by Steven Ertelt
December 7, 2005
Cincinnati, OH (LifeNews.com) — Ohio Attorney General Jim Petro says his state has an obligation to limit the use of the dangerous RU 486 abortion drug to FDA protocols because the health of women is at stake. Abortion advocates have taken an Ohio law to court saying they have to abide by them.
Both sides presented their arguments today at the 6th U.S. Circuit Court of Appeals in Cincinnati.
"We believe the state has a right and a duty to protect the health of Ohio citizens, and that this law is sensible and constitutional," Petro said in a statement Tuesday. "This is even more crucial in light of the questionable safety record of this drug."
Susan Wills, associate director for education for the U.S. Conference of Catholic Bishops’ Pro-Life Activities section, told the Cincinnati Post newspaper she agreed.
"Obviously, the moral issue is foremost in our mind. But the use of RU-486 is a lot more risky for a woman’s health than people have been led to believe," she explained.
Ohio is the only state to have such a law requiring abortion centers to follow FDA protocols and not use the drug past 7 weeks of pregnancy or tell women to use it vaginally. However, abortion advocates filed a lawsuit against the safety regulations, even though they may have prevented Ohio women from dying from the abortion drug.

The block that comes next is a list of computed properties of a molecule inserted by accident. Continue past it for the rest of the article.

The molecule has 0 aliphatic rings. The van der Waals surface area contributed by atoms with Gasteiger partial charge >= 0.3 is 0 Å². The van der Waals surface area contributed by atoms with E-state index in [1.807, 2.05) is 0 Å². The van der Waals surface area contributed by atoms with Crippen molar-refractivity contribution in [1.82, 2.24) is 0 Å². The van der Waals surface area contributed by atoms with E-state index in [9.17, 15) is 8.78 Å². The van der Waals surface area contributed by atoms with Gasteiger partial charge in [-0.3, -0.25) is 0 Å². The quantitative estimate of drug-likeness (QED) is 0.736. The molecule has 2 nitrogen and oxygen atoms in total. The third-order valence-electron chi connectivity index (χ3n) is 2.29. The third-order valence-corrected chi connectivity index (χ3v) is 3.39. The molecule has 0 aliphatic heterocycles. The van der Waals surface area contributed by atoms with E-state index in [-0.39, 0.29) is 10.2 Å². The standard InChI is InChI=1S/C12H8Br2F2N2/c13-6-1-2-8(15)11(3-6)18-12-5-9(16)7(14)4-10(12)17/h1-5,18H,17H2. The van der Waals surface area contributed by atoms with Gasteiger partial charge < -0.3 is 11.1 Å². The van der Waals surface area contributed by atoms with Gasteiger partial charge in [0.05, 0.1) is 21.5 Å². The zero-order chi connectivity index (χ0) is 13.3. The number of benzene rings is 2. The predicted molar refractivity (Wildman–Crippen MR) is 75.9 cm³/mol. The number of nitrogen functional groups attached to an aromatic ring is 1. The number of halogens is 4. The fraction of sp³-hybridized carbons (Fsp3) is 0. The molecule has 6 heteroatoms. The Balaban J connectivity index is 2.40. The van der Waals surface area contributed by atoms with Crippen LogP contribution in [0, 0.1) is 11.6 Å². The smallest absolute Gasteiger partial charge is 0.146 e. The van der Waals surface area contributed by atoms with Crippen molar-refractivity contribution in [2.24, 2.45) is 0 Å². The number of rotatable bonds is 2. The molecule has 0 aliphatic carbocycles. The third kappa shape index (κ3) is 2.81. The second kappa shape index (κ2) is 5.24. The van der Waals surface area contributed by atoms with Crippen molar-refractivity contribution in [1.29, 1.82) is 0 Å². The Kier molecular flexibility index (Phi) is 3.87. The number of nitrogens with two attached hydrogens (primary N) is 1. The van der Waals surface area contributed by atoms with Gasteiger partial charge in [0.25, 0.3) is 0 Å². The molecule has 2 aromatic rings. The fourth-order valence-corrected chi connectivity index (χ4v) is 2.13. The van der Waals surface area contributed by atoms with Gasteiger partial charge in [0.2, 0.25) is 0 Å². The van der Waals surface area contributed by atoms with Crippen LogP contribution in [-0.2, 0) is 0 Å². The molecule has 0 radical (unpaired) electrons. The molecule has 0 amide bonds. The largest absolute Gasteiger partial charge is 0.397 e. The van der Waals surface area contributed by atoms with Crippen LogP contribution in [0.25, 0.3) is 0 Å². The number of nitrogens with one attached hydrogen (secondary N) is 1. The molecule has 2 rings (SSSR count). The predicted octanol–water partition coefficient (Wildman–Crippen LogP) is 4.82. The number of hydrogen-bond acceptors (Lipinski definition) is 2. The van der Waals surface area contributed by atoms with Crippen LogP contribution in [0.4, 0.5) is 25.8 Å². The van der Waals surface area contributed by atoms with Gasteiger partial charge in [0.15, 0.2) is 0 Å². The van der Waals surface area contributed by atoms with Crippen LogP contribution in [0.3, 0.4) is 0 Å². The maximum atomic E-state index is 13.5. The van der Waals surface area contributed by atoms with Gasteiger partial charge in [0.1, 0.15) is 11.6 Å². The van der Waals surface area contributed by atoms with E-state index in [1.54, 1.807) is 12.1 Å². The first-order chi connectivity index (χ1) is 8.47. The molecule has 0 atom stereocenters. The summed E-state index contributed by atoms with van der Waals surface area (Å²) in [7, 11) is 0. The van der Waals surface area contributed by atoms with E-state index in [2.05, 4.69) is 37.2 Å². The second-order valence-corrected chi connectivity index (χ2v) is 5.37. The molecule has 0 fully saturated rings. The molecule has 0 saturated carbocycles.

U.S. District Judge Susan Dlott issued a temporary injunction against the law in September 2004, saying the abortion businesses would likely win their case. Petro appealed the decision to the 6th Circuit.
Planned Parenthood, with the help of the ACLU, says the law unfairly prevents some women to use the abortion drug. They’ve been joined in the lawsuit by the American College of Obstetricians and Gynecologists, which takes a pro-abortion position.
Pro-life groups say the law is necessary to make sure abortion practitioners comply with FDA guidelines, especially in the case of whether women are instructed to use the drugs vaginally.
Planned Parenthood abortion businesses in California tell women there using the abortion drug to insert the second of the two pills vaginally. That has resulted in the deaths of four women who have contracted fatal bacterial infections as a result.
FDA officials say the "off-label" use of the drug by Planned Parenthood resulted in the deaths that the Ohio law is intended to prevent.
An abortion practitioner who violates the Ohio law protecting women could receive as much as an 18 month prison sentence.